Local artist Michael Comeau was trying to cruise a comely lass who had entered his exhibition room at last year’s Toronto Alternative Art Fair International. According to Comeau, she was taken by surprise. “She said, ‘I totally read you as gay,'” says Comeau. “‘I mean, you’re sitting there, surrounded by all these gay posters…,'” he pauses, for effect, “‘that you made yourself.'”
If you can’t put a face to the name Michael Comeau, you have (more importantly) seen his work, over and over again, plastered across Queen West and elsewhere in the city. Between creating the promotions for almost every single Vazaleen party, and then Hump Day Bump, with a few Hidden Cameras gigs thrown in for good measure, this sensitive straight lad has become the poster boy for the queer Queen West scene, quite literally. Crazy Holes, a collection of his work — the aforementioned posters and more personal stuff — is up at Gallery X this month.
So what does Comeau make of this queer connection?
At the outset, mindful of accusations of profiteering and cultural tourism, Comeau toiled away clandestinely. “At first, I think I was more nervous; I did three Vazaleen posters before I even went to the party because I was very conscious of straight people clogging up the gay clubs and rubbernecking and watering down the scene, and that’s not cool.”
The politics of his Ontario College Of Art And Design (OCAD) days has stuck with him. “There was a lot of talk of appropriating other cultures, so when I first started doing it I was afraid that if people found out they’d be really pissed.” But of course, there’s nothing our people love more than an ally, and such concerns quickly faded. Now, says Comeau, “I just see myself as a cultural servant. You know, I’m just doing shit for my friends.”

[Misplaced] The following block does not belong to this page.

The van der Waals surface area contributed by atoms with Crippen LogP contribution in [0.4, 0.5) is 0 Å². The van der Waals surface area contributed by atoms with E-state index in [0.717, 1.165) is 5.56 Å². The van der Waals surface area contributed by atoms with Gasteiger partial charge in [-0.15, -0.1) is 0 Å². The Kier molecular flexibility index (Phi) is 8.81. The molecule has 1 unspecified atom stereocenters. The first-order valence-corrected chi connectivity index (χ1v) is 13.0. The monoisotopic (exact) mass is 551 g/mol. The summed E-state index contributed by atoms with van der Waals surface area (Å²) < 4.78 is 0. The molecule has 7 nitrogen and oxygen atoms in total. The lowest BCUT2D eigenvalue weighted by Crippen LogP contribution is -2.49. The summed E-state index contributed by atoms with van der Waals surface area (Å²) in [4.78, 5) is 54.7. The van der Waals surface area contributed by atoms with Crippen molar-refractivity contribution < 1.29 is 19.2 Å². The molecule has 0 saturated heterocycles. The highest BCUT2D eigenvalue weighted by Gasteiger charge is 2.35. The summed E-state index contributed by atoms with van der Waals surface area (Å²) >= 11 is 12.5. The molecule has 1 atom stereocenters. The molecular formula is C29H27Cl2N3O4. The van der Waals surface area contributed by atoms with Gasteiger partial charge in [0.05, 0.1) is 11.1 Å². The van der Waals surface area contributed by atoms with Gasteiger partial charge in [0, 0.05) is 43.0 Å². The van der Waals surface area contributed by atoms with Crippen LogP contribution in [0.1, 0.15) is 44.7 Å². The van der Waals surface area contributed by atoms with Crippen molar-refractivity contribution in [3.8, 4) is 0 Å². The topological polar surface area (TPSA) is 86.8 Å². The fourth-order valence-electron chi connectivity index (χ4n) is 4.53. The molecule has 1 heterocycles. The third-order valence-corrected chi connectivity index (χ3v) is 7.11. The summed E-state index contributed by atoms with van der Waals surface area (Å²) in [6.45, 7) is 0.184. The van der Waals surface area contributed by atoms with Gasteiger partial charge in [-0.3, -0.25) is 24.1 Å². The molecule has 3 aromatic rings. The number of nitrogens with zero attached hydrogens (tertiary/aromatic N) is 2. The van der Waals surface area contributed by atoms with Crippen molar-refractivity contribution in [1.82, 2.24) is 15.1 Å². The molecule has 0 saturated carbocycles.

This work has ended up providing Comeau with the necessary freedom and breathing space to strike a balance that few commercially involved artists enjoy. His relationship with OCAD chum Will Munro was, artistically speaking, enviably low-maintenance. Munro, the man behind Vazaleen and oodles of other queer arts events, would phone Comeau with the necessary promotional details, and that was the end of it. “He kind of spoiled me in that I never had to show him a proof or anything, he was just so delighted to find out what I had come up with.”
Munro wasn’t the only one delighted. Comeau’s creations are psychedelic marvels, layers upon layers upon layers of high-contrast tones and images, the intimate screenprinted space of a poster or an album cover crammed to bursting with Xeroxed photos, original drawings, a riotous population of marginalia. In his queer clientele, Comeau has found an audience ready and willing for him to push pictorial envelopes. His imagery already tended toward the prurient. “And the more raw and sexual my images are, the more [queers] like it,” he says.
So what’s next, artistically? Among the more ambitious plans include the releasing of a sex comic book. Comeau is (as printers are wont to be) fastidious about his materials: He has some fleshy-coloured paper (the result of some printing experiments), and the only thing left to decide is the colour of his line drawings. If he’s able to squeeze them out in time, an issue might find its way into his upcoming show.
On the business end, Comeau still seeks to harbour his ideal kinds of relationship. “I keep my prices low because I want to work with really neat people, so I’m happy to do that.” Of course, his prices invariably attract the odd client who’s only out for a bargain and doesn’t quite see things Comeau’s way. “Normally, the people I deal with are really awesome. It’s the people who want to see proofs, or give me flak.” Still, Comeau stands firm. “I just tell them that it’s going to be my poster a lot longer than it’s going to be their poster, and they’re just renting it off of me. I have my own agenda, and they have to be aware of that from the outset. People are either down with the cause or not.”
Amen, baby. If all else fails, the queers have got your back.